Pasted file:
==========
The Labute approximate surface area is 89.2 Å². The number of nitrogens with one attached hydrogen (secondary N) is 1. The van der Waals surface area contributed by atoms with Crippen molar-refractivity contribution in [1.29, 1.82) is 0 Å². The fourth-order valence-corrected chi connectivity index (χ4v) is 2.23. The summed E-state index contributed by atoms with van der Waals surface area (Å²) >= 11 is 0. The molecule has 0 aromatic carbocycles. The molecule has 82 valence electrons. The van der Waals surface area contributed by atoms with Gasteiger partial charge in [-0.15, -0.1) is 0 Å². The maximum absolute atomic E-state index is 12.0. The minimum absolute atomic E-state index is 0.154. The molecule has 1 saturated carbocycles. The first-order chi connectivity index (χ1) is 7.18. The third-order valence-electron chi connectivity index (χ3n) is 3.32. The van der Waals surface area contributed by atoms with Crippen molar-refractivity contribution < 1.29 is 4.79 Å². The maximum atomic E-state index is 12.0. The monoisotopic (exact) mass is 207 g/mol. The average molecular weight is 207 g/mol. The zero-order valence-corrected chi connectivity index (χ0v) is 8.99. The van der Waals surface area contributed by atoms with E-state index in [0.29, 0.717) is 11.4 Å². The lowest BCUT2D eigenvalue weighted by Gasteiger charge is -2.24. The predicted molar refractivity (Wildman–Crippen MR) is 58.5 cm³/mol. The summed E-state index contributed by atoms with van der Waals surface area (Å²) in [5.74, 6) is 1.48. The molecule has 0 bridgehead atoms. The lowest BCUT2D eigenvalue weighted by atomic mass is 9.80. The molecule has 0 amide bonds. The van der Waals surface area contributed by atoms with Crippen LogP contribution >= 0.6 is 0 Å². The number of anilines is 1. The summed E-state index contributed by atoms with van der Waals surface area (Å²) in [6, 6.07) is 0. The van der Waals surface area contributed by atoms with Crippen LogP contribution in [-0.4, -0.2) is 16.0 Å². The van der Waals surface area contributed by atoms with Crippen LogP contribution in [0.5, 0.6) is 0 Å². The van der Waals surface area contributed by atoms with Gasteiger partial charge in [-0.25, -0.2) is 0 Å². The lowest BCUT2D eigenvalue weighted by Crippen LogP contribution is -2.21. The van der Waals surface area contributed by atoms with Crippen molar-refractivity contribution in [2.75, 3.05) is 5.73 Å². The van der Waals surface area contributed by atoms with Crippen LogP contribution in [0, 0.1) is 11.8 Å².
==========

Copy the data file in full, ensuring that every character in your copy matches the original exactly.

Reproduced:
The Labute approximate surface area is 89.2 Å². The number of nitrogens with one attached hydrogen (secondary N) is 1. The van der Waals surface area contributed by atoms with Crippen molar-refractivity contribution in [1.29, 1.82) is 0 Å². The fourth-order valence-corrected chi connectivity index (χ4v) is 2.23. The summed E-state index contributed by atoms with van der Waals surface area (Å²) >= 11 is 0. The molecule has 0 aromatic carbocycles. The molecule has 82 valence electrons. The van der Waals surface area contributed by atoms with Gasteiger partial charge in [-0.15, -0.1) is 0 Å². The maximum absolute atomic E-state index is 12.0. The minimum absolute atomic E-state index is 0.154. The molecule has 1 saturated carbocycles. The first-order chi connectivity index (χ1) is 7.18. The third-order valence-electron chi connectivity index (χ3n) is 3.32. The van der Waals surface area contributed by atoms with Crippen molar-refractivity contribution < 1.29 is 4.79 Å². The maximum atomic E-state index is 12.0. The monoisotopic (exact) mass is 207 g/mol. The average molecular weight is 207 g/mol. The zero-order valence-corrected chi connectivity index (χ0v) is 8.99. The van der Waals surface area contributed by atoms with E-state index in [0.29, 0.717) is 11.4 Å². The lowest BCUT2D eigenvalue weighted by Gasteiger charge is -2.24. The predicted molar refractivity (Wildman–Crippen MR) is 58.5 cm³/mol. The summed E-state index contributed by atoms with van der Waals surface area (Å²) in [5.74, 6) is 1.48. The molecule has 0 bridgehead atoms. The lowest BCUT2D eigenvalue weighted by atomic mass is 9.80. The molecule has 0 amide bonds. The van der Waals surface area contributed by atoms with Crippen LogP contribution >= 0.6 is 0 Å². The number of anilines is 1. The summed E-state index contributed by atoms with van der Waals surface area (Å²) in [6, 6.07) is 0. The van der Waals surface area contributed by atoms with Crippen LogP contribution in [-0.4, -0.2) is 16.0 Å². The van der Waals surface area contributed by atoms with Crippen LogP contribution in [0.5, 0.6) is 0 Å². The van der Waals surface area contributed by atoms with Gasteiger partial charge in [-0.25, -0.2) is 0 Å². The lowest BCUT2D eigenvalue weighted by Crippen LogP contribution is -2.21. The van der Waals surface area contributed by atoms with Crippen molar-refractivity contribution in [2.75, 3.05) is 5.73 Å². The van der Waals surface area contributed by atoms with Crippen LogP contribution in [0, 0.1) is 11.8 Å².